I cried when we found out we were moving to San Francisco.
I cried because we’d never be able to get August into a preschool in this crammed city packed with kids on waiting lists since their days in-utero. I cried because I had finally been able to afford a babysitter a few days a week in Austin, and I’d finally been finding the writing time I’d long-hoped of having. I cried because if I had to pay a gazillion dollars for August’s preschool, I’d never be able to afford a babysitter. I’d never finish this book I’m working on.
I sent an SOS out to my mom friends in San Francisco. A friend directed me to toward a Jewish Orthodox school that shares a program with the state to help kids of all incomes go to preschool for free. That’s right. I said, FREE. Five afternoons a week. California is paying August’s way and he’s also learning Hebrew, which is really cool. (Even though I was totally embarrassed on his first day when he told the teacher that “Torah” is a weird word. Ummmm. Sorry?) One more gift in the whole story? His friend Gideon from our church is in his class too.
When I first found out we were leaving Austin, I cried because I’d felt like August did not get to have the kind of outdoor life he needed when we lived in San Francisco before. Our neighborhood was very urban and also a bit unsafe. I never felt too worried outside during the day but I very rarely took him out on my own at night. The walk to the park was long and uphill and when I was pregnant/the mom of a newborn, it was difficult to find the energy to get August outside.
I cried that August and Brooksie would not have a place to ride bikes or run around outside without my making a big plan. (And we all know plans are not my forte.) I cried because I longed for garage parking. (Trust me, carrying groceries and a sleeping toddler down two city blocks while pregnant is a feat I don’t want to accomplish again.) I cried for a backyard to get outside in…for those short 30 minute increments when boys need to stop jumping on the bed and get outside.) The week we learned that moving to San Francisco was a certainty, I was in New Orleans speaking at a youth mission trip. My friend Carolyn sat with me after I received the news. I cried, face in hands, about the backyard thing. She said, “Micha, I’m praying for an outdoor space for you. That will be my prayer. Some sort of miraculous outdoor space.”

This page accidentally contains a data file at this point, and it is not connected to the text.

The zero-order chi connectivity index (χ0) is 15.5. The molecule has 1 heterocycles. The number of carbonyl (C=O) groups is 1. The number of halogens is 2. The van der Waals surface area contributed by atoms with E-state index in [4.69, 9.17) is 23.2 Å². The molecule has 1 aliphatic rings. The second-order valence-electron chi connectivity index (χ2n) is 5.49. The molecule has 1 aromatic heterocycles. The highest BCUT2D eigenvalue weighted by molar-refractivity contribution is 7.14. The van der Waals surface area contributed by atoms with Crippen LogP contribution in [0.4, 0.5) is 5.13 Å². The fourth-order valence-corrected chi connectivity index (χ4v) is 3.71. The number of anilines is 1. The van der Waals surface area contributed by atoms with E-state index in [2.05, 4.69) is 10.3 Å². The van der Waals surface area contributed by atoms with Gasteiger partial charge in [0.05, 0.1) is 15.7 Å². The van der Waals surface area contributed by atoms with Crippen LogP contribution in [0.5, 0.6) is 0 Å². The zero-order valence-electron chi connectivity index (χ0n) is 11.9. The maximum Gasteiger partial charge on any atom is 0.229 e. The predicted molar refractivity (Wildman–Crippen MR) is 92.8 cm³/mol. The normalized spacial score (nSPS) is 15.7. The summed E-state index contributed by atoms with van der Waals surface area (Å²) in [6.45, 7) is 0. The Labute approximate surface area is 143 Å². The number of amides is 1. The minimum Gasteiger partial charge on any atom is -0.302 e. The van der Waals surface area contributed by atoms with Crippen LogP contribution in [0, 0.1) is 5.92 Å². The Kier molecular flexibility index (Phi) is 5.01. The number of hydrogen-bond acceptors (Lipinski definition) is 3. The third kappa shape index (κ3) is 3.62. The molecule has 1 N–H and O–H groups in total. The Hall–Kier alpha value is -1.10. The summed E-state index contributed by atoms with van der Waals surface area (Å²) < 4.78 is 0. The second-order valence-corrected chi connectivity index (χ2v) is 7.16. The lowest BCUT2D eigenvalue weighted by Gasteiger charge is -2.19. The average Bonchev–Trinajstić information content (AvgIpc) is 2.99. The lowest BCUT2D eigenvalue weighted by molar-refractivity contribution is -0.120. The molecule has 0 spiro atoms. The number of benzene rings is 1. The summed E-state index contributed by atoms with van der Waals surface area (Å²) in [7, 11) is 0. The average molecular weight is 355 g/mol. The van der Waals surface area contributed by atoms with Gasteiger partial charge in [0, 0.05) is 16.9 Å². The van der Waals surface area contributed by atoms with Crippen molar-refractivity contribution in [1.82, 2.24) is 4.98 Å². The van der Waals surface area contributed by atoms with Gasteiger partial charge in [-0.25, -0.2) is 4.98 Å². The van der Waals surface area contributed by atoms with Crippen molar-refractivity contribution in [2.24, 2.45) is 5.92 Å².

We decided to live in the neighborhood where people go to have kids. It’s far from the cool parts of town, which, of course, means that the apartments are bigger and sometimes (sometimes!) they have shared space in the backyard.
Can I count the gifts? A washer and dryer, a garage, a shared backyard space (with the other apartment in our house), a short walk to two different parks and the library. And…I like it. I like that apartment. It’s actually really pretty.
Carolyn was praying for the outdoor space. My mom was praying for the garage and the washer and dryer and probably other things. What we weren’t praying for was a room for an office. And, yes, my friends. There is an office for me.
Above and beyond, right? What does that mean? I have this hesitation about saying: “Look! God gave me a washer and dryer!” because I know there are a lot of people who don’t get washers and dryers. I have friends here in San Francisco with two kids and crazy lives and no washer and dryer in their apartments. Do I hold this out as an answer to prayer? Do I say: “Look how God loves me! I got a garage AND an outdoor space?”
I don’t know. I’ve asked these questions for years about so many good things in my life. All I can tell you is that I wept over this move and everything that stood in my way—the impossibility of preschool, the babysitter fee, the outdoor space, the washer and dryer, the cost of living—all of it was taken and shaped by God into something sweet and good. Some people might read that and say: “Oh, it’s because you have faith.”
Nope. I don’t have that much faith. But I do believe God loves me. Would God still love me if I didn’t get to sign a lease with an extra room for an office? Yes, God would still love me. And he would remind me in some other way, I’m sure.
But for now, all I have is the responsibility to celebrate. If I had a pair, I’d put on my red shiny party pants, and do the backyard-space dance. Then I’d do the FREE preschool dance. And then the washer/dryer dance. And I’d ask you to shout out the gifts you’ve been given too. And we’d all get our awesome shoes on and show the music what’s up.
Consider this your invitation to the party.